Maker Hacker

UX Research: Getting Started

Defining the issues can be a research project in itself. So where to begin?

Design is a plan for arranging elements in such a way as best to accomplish a particular purpose.
-Charles Eames

A Goal-Oriented Practice
Most definitions of design share a common focus on intent and purpose. At its heart, design is a goal-oriented practice aimed at imposing meaningful order and achieving preferred situations. It’s about problem solving and before you design a solution, you need to understand the dilemma. Enter design research in all its insightful glory. From literature reviews to stakeholder interviews, user testing to web analytics, the design researcher’s toolbox runneth over.

Sometimes a researcher is looking for a fact or figure but often her results will reflect more abstract issues like motivations and emotions. As such, qualitative and quantitative methods go hand in hand. If we think of research as informed questioning, web analytics and other similar methods that attempt to numerically describe human behavior are going to help us answer the what and the how much. But to get at the why often means tapping into qualitative methods, without which statistical data might raise more questions than answers.

The fact that users avoid one area of your website and spend a great deal of time in another is certainly crucial information to inform a website redesign but finding the cause and its solution will likely take some form of conversation. Similarly traditional marketing segmentation will surely help identify a market opportunity but will prove less effective when attempting to define a product that will capitalize on that opportunity.

Where To Begin
Sometimes getting started is half the battle. Defining the issues at the beginning of a research phase can be a project in and of itself. Research could always go in a million different directions but to be most effective it needs to target the most important features of the product.

The product is going to mean a lot of things to a lot of people. Every department will judge success in its own way. Marketing might be interested in looking at reviews and site traffic, Sales might focus on increased revenue, Development on number of bugs per lines of code, and Customer Support on monitoring the type of questions coming in. All of these perspectives come together to form a total picture of the product and demand something different from the user experience.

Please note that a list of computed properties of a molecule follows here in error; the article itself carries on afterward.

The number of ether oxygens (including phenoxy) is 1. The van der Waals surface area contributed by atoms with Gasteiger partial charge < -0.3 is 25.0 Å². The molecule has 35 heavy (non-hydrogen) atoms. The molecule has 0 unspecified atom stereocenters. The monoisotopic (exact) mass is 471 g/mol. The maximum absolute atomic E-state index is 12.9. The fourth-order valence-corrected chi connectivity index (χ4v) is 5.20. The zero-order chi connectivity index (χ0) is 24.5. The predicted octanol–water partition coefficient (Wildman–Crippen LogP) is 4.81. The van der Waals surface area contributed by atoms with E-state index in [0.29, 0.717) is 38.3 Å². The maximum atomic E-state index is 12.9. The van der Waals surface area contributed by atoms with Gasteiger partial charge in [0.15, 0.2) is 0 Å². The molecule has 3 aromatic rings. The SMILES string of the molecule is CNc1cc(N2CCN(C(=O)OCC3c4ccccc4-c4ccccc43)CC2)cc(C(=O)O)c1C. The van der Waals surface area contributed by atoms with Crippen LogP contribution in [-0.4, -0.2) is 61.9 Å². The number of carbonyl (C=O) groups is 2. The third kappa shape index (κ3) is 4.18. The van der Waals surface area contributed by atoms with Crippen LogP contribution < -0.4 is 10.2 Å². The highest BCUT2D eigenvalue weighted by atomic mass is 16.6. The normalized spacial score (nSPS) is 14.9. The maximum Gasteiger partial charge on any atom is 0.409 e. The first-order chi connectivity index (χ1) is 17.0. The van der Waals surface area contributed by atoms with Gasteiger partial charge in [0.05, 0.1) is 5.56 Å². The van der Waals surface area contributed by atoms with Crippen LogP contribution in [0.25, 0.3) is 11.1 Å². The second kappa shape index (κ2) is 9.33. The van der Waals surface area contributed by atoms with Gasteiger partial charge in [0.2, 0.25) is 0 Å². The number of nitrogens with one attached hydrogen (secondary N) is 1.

One way to focus your research plan is to make a list of the ways in which the product’s UX impacts the company across teams. Each issue then becomes a research goal. Once these goals have been prioritized, they can then be rewritten as questions to be answered.

We need more people returning to our site.
What are reasons people come back?

People aren’t writing product reviews.
What value do people get from writing product reviews?

People are exiting the shopping cart.
What is failing shoppers on the website?

Issues can then be expanded and fleshed into more concrete questions. Depending on the information you’re seeking you may turn to quantitative methods, like checking user demographics on a web analytics platform, or qualitative research like reaching out to potential users via survey.

UX research ranges from very formal methodologies to simple interviews. Two great resources that delve further into the topics are here and here. We’ve laid out the basic guidelines for measuring success with Google Analytics in the above presentation. If you’re not a mathematically inclined human, all the figures and charts can at first be overwhelming. But GA is actually presented in fairly straightforward terms and once you’re familiar with the basics you can find out some pretty helpful information.

Your research plan should match the scope of the project and the bigger the project, the more important it is to think through what it is you will need to know and how that information will be used. But the first step is finding the right questions to ask. So get a little curious.

 

Got you hooked? here’s more:

Value
AirBnb: The Real Value of UX Research
UX Research is about embracing uncertainty

Tools
IDEO’s Digital Tools for Design Research
New ways to improve human-centered design

Future
UX Issues That Will Make Or Break Self-Driving Cars
Volkswagen researchers working to solve issues that Tesla hasn’t cracked

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